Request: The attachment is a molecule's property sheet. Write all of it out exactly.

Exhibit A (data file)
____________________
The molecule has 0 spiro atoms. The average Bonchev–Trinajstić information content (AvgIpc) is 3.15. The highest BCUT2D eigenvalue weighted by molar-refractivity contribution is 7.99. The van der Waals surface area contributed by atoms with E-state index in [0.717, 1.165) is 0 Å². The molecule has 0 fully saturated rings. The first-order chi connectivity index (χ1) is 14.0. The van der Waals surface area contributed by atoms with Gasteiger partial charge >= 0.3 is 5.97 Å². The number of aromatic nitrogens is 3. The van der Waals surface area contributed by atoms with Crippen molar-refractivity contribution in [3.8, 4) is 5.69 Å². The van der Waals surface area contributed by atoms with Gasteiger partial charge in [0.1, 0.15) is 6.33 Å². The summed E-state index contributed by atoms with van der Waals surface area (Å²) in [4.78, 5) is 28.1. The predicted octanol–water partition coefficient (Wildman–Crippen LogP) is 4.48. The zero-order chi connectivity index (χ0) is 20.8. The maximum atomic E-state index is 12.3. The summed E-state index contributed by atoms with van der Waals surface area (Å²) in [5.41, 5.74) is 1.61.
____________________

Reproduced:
The molecule has 0 spiro atoms. The average Bonchev–Trinajstić information content (AvgIpc) is 3.15. The highest BCUT2D eigenvalue weighted by molar-refractivity contribution is 7.99. The van der Waals surface area contributed by atoms with E-state index in [0.717, 1.165) is 0 Å². The molecule has 0 fully saturated rings. The first-order chi connectivity index (χ1) is 14.0. The van der Waals surface area contributed by atoms with Gasteiger partial charge >= 0.3 is 5.97 Å². The number of aromatic nitrogens is 3. The van der Waals surface area contributed by atoms with Crippen molar-refractivity contribution in [3.8, 4) is 5.69 Å². The van der Waals surface area contributed by atoms with Gasteiger partial charge in [0.1, 0.15) is 6.33 Å². The summed E-state index contributed by atoms with van der Waals surface area (Å²) in [4.78, 5) is 28.1. The predicted octanol–water partition coefficient (Wildman–Crippen LogP) is 4.48. The zero-order chi connectivity index (χ0) is 20.8. The maximum atomic E-state index is 12.3. The summed E-state index contributed by atoms with van der Waals surface area (Å²) in [5.41, 5.74) is 1.61.